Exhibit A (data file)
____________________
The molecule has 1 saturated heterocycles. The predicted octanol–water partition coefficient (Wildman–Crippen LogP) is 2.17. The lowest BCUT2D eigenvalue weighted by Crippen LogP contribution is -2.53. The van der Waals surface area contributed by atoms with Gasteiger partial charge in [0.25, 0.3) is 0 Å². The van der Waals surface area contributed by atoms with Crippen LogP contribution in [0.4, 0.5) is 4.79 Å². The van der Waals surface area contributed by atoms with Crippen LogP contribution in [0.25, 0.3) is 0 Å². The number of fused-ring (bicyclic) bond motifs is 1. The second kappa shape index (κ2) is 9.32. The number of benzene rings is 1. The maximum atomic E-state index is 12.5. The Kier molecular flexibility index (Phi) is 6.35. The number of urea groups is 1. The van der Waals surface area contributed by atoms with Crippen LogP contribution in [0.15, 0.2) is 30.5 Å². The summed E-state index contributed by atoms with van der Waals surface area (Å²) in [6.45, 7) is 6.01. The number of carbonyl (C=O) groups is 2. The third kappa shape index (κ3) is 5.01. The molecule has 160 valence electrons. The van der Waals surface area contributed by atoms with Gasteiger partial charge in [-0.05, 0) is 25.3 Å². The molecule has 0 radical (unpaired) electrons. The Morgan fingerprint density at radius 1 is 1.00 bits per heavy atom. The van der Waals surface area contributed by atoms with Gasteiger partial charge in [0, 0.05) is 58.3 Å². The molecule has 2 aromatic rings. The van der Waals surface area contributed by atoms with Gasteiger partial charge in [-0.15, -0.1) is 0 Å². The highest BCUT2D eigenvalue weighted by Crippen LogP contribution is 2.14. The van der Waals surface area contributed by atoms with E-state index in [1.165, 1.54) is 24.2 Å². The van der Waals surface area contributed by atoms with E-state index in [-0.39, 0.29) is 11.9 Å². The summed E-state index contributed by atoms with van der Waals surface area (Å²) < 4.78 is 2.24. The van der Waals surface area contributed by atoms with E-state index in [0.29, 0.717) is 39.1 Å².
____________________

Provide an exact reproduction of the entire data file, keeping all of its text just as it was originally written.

The molecule has 1 saturated heterocycles. The predicted octanol–water partition coefficient (Wildman–Crippen LogP) is 2.17. The lowest BCUT2D eigenvalue weighted by Crippen LogP contribution is -2.53. The van der Waals surface area contributed by atoms with Gasteiger partial charge in [0.25, 0.3) is 0 Å². The van der Waals surface area contributed by atoms with Crippen LogP contribution in [0.4, 0.5) is 4.79 Å². The van der Waals surface area contributed by atoms with Crippen LogP contribution in [0.25, 0.3) is 0 Å². The number of fused-ring (bicyclic) bond motifs is 1. The second kappa shape index (κ2) is 9.32. The number of benzene rings is 1. The maximum atomic E-state index is 12.5. The Kier molecular flexibility index (Phi) is 6.35. The number of urea groups is 1. The van der Waals surface area contributed by atoms with Crippen LogP contribution in [0.15, 0.2) is 30.5 Å². The summed E-state index contributed by atoms with van der Waals surface area (Å²) in [6.45, 7) is 6.01. The number of carbonyl (C=O) groups is 2. The third kappa shape index (κ3) is 5.01. The molecule has 160 valence electrons. The van der Waals surface area contributed by atoms with Gasteiger partial charge in [-0.05, 0) is 25.3 Å². The molecule has 0 radical (unpaired) electrons. The Morgan fingerprint density at radius 1 is 1.00 bits per heavy atom. The van der Waals surface area contributed by atoms with Gasteiger partial charge in [0, 0.05) is 58.3 Å². The molecule has 2 aromatic rings. The van der Waals surface area contributed by atoms with Gasteiger partial charge in [-0.15, -0.1) is 0 Å². The highest BCUT2D eigenvalue weighted by Crippen LogP contribution is 2.14. The van der Waals surface area contributed by atoms with E-state index in [1.165, 1.54) is 24.2 Å². The van der Waals surface area contributed by atoms with E-state index in [-0.39, 0.29) is 11.9 Å². The summed E-state index contributed by atoms with van der Waals surface area (Å²) < 4.78 is 2.24. The van der Waals surface area contributed by atoms with E-state index in [0.29, 0.717) is 39.1 Å².